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Wind farms too close for comfort  

A contro­versial bylaw regulating the construction of wind farms in Cumberland County was ap­proved Wednesday, much to the dismay of its opponents.

“We’re really disgusted with council, we all are,” said Lisa Betts of Gulf Shore.
“We provid­ed the county with a ton of infor­mation. This is a complicated is­sue and it’s not one where one size fits all. We had hoped that common sense would prevail, but it hasn’t.”

Ms. Betts was among dozens of people who spent the last month fighting a bylaw that calls on wind farms to be built no closer to a residence than three times the height of the wind turbine. In the case of a 120-metre wind turbine, that setback would be 360 metres.

Ms. Betts, whose property is adjacent to a 20- to 27-turbine wind farm being proposed by Cobequid Area Wind Farms, and her neighbours objected to the proposed setback because they felt a wind farm that close to their properties would dis­turb the tranquillity of the area because of the noise and shadow flicker it would create.

They also said the wind farm would harm property values in the area, which is known for its high-end cottages. In 18 present­ations and 61 papers that were filed with council during a pub­lic hearing two weeks ago, they suggested a two-kilometre set­back.

During Wednesday’s meeting, several councillors attempted to amend the setback distance, suggesting anything from 400 to 1,000 metres. Motions for 400, 500 and 800 metres met defeat when no one would second them.

A motion to establish a 1,000-metre setback was sec­onded but was defeated 5-3.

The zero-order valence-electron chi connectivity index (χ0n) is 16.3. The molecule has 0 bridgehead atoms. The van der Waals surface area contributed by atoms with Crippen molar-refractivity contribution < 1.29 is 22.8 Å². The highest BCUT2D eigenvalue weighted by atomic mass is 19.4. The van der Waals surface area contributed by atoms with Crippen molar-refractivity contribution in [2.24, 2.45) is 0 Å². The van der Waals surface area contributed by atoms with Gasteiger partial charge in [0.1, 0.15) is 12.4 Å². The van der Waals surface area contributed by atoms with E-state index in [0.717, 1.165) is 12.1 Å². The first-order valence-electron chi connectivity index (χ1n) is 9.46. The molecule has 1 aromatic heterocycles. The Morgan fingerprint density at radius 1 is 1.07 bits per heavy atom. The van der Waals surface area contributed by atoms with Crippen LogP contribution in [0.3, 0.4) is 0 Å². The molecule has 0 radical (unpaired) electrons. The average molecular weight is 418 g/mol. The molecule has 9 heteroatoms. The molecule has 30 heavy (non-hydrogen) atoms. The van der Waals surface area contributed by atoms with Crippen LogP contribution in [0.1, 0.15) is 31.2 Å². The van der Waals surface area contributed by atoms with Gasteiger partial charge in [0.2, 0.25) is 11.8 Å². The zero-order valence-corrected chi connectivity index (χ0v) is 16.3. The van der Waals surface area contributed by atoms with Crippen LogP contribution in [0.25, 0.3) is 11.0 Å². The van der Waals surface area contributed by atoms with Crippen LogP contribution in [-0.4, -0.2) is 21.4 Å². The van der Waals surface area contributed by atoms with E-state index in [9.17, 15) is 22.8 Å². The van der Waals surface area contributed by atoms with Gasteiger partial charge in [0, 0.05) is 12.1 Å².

Those voting against it said a 1,000-metre setback would send a signal to wind farm develop­ers that Cumberland County was closed for business and would kill the current proposals in the county.

Council did compromise in a second 5-3 vote that created a setback of 500 metres or three times the height of the turbine, whichever it tallest.

“I think that is a good compro­mise,” Warden Keith Hunter said after the meeting.

“I initially thought 200 metres would be adequate, but after be­ing informed by Lisa and her group and doing my own re­search, I now believe that 500 metres will provide the protec­tion people need from the noise and shadow flicker.

“I would also rather have these regulations than no regu­lations, which is what we had before we passed this today. Peo­ple should be happy that it’s 500 metres.”

The three councillors, Kathy Redmond, Kathy Langille and John Reid, who voted against the bylaw weren’t happy. They felt the 500-metre setback was not adequate and that the bylaw failed to ensure that public con­sultation process was part of the wind farm development proc­ess.

They vowed to work to ensure the bylaw is changed.

Ms. Betts and her peers also said they would continue to fight the legislation.

“We’ll pursue any and all ave­nues including legal ones to have this changed,” said Ri­chard Gray of Gulf Shore, who challenged council’s view that a 1,000-metre setback would harm wind farm projects in the coun­ty.

Among those avenues would be an appeal of council’s deci­sion to the Nova Scotia Utility and Review Board.

By Tom McCoag
Amherst Bureau


This article is the work of the source indicated. Any opinions expressed in it are not necessarily those of National Wind Watch.

The copyright of this article resides with the author or publisher indicated. As part of its noncommercial effort to present the environmental, social, scientific, and economic issues of large-scale wind power development to a global audience seeking such information, National Wind Watch endeavors to observe “fair use” as provided for in section 107 of U.S. Copyright Law and similar “fair dealing” provisions of the copyright laws of other nations. Send requests to excerpt, general inquiries, and comments via e-mail.

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